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Marie Claire (South Africa) - - INTERNATIONAL REPORT -

THIS PAGE Ser­afín Zam­bada has reg­u­larly posted ev­i­dence of mur­ders com­mit­ted by men linked to his fa­ther’s car­tel. Vice re­ported one photo from Ser­afín’s Face­book page showed a man whose mid-sec­tion was sliced open – just pun­ish­ment for be­ing a ‘rat’, he wrote.

While the car­tels might be seem­ingly happy to use so­cial me­dia for their own pur­poses, they have re­acted vi­o­lently when op­po­nents have used these chan­nels to crit­i­cise them. In 2011, po­lice in Nuevo Laredo found a woman’s de­cap­i­tated corpse with a sign say­ing she had been mur­dered as a reprisal for post­ing on a so­cial me­dia site, re­ported The Guardian. The note was signed with the Zeta car­tel’s ‘Z’ trade­mark.

Cit­i­zen re­porter Dr Maria del Rosario Fuentes used an anony­mous Twit­ter ac­count to post in­for­ma­tion about car­tel ac­tion in her home­town near the Rio Grande. On 15 Oc­to­ber 2014, the 36-yearold was kid­napped by armed men and a warn­ing was tweeted to her fol­low­ers: ‘Close your ac­count. Don’t risk your fam­i­lies as I have. I ask for for­give­ness.’ It was fol­lowed by two im­ages: in the the cam­era. In the sec­ond she is on the ground, with a bul­let in her head.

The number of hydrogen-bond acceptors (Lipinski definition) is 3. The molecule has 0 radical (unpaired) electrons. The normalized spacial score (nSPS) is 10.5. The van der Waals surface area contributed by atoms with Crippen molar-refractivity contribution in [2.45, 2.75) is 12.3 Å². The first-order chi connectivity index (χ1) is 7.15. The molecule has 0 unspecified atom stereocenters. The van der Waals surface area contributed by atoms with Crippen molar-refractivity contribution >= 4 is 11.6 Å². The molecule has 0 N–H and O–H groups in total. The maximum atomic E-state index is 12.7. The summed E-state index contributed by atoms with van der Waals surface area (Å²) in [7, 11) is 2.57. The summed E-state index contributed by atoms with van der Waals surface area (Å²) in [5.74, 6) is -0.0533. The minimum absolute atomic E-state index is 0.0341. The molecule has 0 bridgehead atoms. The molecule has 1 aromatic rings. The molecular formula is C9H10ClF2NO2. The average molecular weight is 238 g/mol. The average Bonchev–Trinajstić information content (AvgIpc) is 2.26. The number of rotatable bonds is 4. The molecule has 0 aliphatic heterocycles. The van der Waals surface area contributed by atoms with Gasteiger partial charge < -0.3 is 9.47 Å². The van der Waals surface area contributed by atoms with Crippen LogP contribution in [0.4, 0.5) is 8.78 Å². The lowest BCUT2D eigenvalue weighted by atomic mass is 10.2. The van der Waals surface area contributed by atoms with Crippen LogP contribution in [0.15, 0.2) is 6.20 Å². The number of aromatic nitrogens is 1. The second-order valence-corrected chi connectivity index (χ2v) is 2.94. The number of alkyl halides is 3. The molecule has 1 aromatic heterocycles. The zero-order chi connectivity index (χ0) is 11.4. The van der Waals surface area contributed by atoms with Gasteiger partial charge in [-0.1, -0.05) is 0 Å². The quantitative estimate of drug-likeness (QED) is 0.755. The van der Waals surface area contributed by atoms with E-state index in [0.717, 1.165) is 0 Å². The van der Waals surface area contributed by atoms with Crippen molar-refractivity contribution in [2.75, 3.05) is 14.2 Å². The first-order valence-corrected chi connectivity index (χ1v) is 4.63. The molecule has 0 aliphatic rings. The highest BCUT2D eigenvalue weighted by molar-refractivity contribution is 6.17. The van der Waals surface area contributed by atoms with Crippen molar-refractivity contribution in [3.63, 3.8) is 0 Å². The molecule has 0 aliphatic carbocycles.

‘Cy­berspace and so­cial me­dia of­fer car­tels a free “soap­box” that can’t be con­trolled in the same way as tra­di­tional me­dia like print and TV,’ An­toine says. ‘When in­creas­ing con­nec­tiv­ity in places like Mex­ico is paired with high rates of vi­o­lence and crime, car­tel pres­ence on­line is no sur­prise. What’s more, lack of ef­fec­tive law and or­der can lead car­tel mem­bers to feel in­vin­ci­ble on­line.’

In­de­pen­dent jour­nal­ists are not the only ones to at­tract the car­tels’ ire. Af­ter El Chapo was re­cap­tured in Jan­uary, cur­rent Mex­i­can pres­i­dent Enrique Peña Ni­eto was quick to claim the vic­tory, tak­ing to Twit­ter to announce it was ‘mission ac­com­plished’. El Chapo’s son Iván replied di­rectly with a se­ries of clear warn­ings: ‘You don’t know what you’ve done or the mess you’ve got­ten your­self into,’ said one. ‘Just as we put you in the pres­i­dency, we can just as eas­ily take you out,’ read an­other. Younger son Al­fredo tweeted the gov­ern­ment, warn­ing they would ‘know of the Guzmáns very soon’.

The Mex­i­can Drug War shows lit­tle sign of wan­ing. Yet as au­thor­i­ties strug­gle to con­tain the vi­o­lence that con­tin­ues to rav­age their coun­try, the car­tels’ new­found on­line savvy means au­thor­i­ties

Im­ages posted on the In­sta­gram ac­counts of Clau­dia Ochoa Félix and broth­ers Iván and Al­fredo Guzmán show the wealthy and dan­ger­ous life­styles into which they were born

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